Traditional notions of security, worldwide, are undergoing change. The conventional role of territory as a provider of physical security is nowhere near as relevant as it was 20 years ago. The boundaries of a state have become less and less efficient as barriers with the passing of time. New technologies spurred on by the use of satellites and cyberspace have meant that boundaries no longer prevent the dissemination of information and/ or propaganda from one side of a boundary to another .. Equally, state boundaries are becoming less significant in their traditional role of preventing the movement of warfare from one side to the other.
The introduction of modem warfare technologies has meant that the strategic role of territories has changed significantly. For Israel, it has changed in two somewhat paradoxical ways - at one and the same time pushing the security boundary farther away from the safe border, while at the same time bringing it closer to the population centers.

Boundaries - Nearer and Farther

Both peace treaties which have been signed between Israel and her neighbors - with Egypt and Jordan - have, in effect, pushed the security boundary farther away from the population centers than ever before. Part of the respective peace treaties forbids the other side to introduce troops into the adjacent territories. Egypt is forbidden to introduce any major troops into the Sinai Peninsula, while Jordan is forbidden to allow any foreign troops to enter its own state territory. As such, the security boundary has, in effect, been pushed farther south and farther east than ever before, giving Israel an extended cordon sanitaire. The introduction of troops into these areas in contravention of the terms of the peace agreements would, for Israel, be a sufficient casus bellum.
But while the peace treaties have pushed the security boundary farther away, new warfare technologies have brought the boundary into the heart of the Israeli cities. Not only did the Gulf War change the way we think about boundaries, but it also brought a new component into the security discourse, namely the fact that no one is safe from missiles, even in the heart of the country. In his book on the "New Middle East," Shimon Peres argues that in an age of ballistic missiles which can fly over distances of hundreds of kilometers, paying scant regard to the land boundaries and anti-missile systems on the way, territory no longer has a major role to play in the modem era of warfare and security doctrine.
It was this new reality that led to the outward flow of people from the cities, especially Tel Aviv, during the Gulf War, and the subsequent creation of a new army command - the Ore! or hinterland command - as a means of dealing with the new security threats facing the population centers during a potential future conflagration. Prior to this, the army commands were focused exclusively on the border regions and frontier zones.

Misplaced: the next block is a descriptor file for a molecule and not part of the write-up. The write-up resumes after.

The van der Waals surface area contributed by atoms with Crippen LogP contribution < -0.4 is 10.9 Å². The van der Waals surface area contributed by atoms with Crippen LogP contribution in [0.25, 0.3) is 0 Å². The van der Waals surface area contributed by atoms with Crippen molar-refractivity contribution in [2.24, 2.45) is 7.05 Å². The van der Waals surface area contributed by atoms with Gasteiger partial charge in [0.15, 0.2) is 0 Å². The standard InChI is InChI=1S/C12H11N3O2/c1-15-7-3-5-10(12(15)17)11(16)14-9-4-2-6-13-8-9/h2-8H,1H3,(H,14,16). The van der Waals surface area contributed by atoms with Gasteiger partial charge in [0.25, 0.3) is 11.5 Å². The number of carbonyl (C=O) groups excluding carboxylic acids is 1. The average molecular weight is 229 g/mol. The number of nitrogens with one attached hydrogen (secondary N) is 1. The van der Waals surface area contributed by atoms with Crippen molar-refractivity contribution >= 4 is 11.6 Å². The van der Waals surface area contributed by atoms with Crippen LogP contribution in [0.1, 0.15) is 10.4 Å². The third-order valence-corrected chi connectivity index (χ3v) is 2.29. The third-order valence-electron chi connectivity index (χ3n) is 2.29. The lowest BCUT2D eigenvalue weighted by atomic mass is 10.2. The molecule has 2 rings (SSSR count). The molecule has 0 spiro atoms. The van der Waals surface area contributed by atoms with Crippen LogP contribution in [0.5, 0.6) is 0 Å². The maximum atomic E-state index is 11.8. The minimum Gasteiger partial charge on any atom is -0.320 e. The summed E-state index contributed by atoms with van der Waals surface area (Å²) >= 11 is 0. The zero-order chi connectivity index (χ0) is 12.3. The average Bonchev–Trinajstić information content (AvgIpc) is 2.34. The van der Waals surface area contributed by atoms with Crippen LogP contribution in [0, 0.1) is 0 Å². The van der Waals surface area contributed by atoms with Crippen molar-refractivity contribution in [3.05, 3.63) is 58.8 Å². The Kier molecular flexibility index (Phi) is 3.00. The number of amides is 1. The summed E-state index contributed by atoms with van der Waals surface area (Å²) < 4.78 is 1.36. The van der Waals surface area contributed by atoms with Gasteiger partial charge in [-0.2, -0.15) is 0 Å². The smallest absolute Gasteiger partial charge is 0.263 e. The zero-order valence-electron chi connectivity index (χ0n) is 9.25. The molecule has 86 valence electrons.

In the wake of the Gulf War, the Israeli government attempted to use this changed security perspective to promote population decentralization, away from the center of the country into the peripheral regions, in much the same way as the Barlow Report in Britain during the Second World War attempted to use the strategic concerns of over-centralization as a means of population dispersal away from the southeast region and the growing metropolis of London. In neither case has the security factor played a long-term role in changing the population distribution of these or other countries. Economic incentives of residing in and around the urban core have proved to be much stronger than the quickly forgotten dangers of ballistic missiles in an overcrowded urban metropolis.


One of the great paradoxes of the Arab-Israeli conflict has been the symmetry by which both sides have completely failed to understand or comprehend the security fears of the "other" side. Israel argues that the Arab states pose an existential threat to the State of Israel by virtue of their relatively large size - both territorial and demographic. For many Israelis, the notion that the ultimate intention of the Palestinians is simply to destroy Israel and push her citizens into the sea, has not dissipated as a result of the Oslo peace process. The suicide bombings and other acts of violence have only served to strengthen this feeling of insecurity.
For the Arab nations, Israel is perceived as a security threat, whose intention it is to continue its policies of military expansion and territorial aggrandizement. The military might of Israel, as evidenced in the June 1967 war, is seen as being no more than one stage on the way to Israeli expansionism, resulting in the occupation of territory and the creation of even more refugees. The expansion of Israeli settlements in the West Bank and the construction activity at Har Homa Uabal Abu Ghneim), only serve to strengthen the Arab fears that the Palestinians will be left with very little land on which to establish an independent state. Retaining sufficient land is, for the Palestinians, an essential component of their own security discourse, as are issues of military balance and the retention of strategic superiority within the Israeli discourse.
Israelis fail to understand the fear that the Arab nations have of Israeli military power, not least because the internal Israeli discourse focuses around the concepts of defense, rather than offense, and because the role of the armed forces is seen as being one which has to prevent any potential "invasion" by the "other." For their part, the Arab states fail to understand Israeli fears that they will be "pushed into the sea." "How," they ask, "is that possible when the military deterrent is in Israel's favor and when Israel continues to hold a clear strategic superiority?"